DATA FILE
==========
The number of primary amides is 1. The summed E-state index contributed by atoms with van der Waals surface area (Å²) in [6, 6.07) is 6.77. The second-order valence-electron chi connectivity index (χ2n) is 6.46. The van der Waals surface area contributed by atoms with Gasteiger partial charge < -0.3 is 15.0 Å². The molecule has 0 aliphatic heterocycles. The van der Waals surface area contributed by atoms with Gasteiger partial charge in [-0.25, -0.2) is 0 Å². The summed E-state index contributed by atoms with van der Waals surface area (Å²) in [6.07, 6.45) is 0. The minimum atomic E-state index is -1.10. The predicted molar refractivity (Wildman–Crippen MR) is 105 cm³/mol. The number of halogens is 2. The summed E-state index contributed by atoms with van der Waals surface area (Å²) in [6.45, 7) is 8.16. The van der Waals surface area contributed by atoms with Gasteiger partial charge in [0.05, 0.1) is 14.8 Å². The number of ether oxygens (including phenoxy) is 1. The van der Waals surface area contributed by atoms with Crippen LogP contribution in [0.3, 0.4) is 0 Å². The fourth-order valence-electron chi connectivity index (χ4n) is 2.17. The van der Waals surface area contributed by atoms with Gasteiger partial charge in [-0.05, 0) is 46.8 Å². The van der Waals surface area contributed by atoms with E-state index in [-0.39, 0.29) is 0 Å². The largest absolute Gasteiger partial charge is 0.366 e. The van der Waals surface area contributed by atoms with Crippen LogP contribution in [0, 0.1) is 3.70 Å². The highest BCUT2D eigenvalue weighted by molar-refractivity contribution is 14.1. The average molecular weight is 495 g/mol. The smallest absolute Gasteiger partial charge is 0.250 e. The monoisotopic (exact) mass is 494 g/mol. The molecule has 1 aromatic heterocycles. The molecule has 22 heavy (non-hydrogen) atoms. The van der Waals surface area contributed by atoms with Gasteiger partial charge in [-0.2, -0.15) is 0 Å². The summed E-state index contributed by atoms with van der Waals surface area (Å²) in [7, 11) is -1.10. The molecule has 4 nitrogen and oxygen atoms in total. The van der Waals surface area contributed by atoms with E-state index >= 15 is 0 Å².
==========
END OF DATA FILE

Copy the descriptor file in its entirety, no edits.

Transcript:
The number of primary amides is 1. The summed E-state index contributed by atoms with van der Waals surface area (Å²) in [6, 6.07) is 6.77. The second-order valence-electron chi connectivity index (χ2n) is 6.46. The van der Waals surface area contributed by atoms with Gasteiger partial charge < -0.3 is 15.0 Å². The molecule has 0 aliphatic heterocycles. The van der Waals surface area contributed by atoms with Gasteiger partial charge in [-0.25, -0.2) is 0 Å². The summed E-state index contributed by atoms with van der Waals surface area (Å²) in [6.07, 6.45) is 0. The minimum atomic E-state index is -1.10. The predicted molar refractivity (Wildman–Crippen MR) is 105 cm³/mol. The number of halogens is 2. The summed E-state index contributed by atoms with van der Waals surface area (Å²) in [6.45, 7) is 8.16. The van der Waals surface area contributed by atoms with Gasteiger partial charge in [0.05, 0.1) is 14.8 Å². The number of ether oxygens (including phenoxy) is 1. The van der Waals surface area contributed by atoms with Crippen LogP contribution in [0.3, 0.4) is 0 Å². The fourth-order valence-electron chi connectivity index (χ4n) is 2.17. The van der Waals surface area contributed by atoms with Gasteiger partial charge in [-0.05, 0) is 46.8 Å². The van der Waals surface area contributed by atoms with E-state index in [-0.39, 0.29) is 0 Å². The largest absolute Gasteiger partial charge is 0.366 e. The van der Waals surface area contributed by atoms with Crippen LogP contribution in [0, 0.1) is 3.70 Å². The highest BCUT2D eigenvalue weighted by molar-refractivity contribution is 14.1. The average molecular weight is 495 g/mol. The smallest absolute Gasteiger partial charge is 0.250 e. The monoisotopic (exact) mass is 494 g/mol. The molecule has 1 aromatic heterocycles. The molecule has 22 heavy (non-hydrogen) atoms. The van der Waals surface area contributed by atoms with Gasteiger partial charge in [-0.2, -0.15) is 0 Å². The summed E-state index contributed by atoms with van der Waals surface area (Å²) in [7, 11) is -1.10. The molecule has 4 nitrogen and oxygen atoms in total. The van der Waals surface area contributed by atoms with E-state index >= 15 is 0 Å².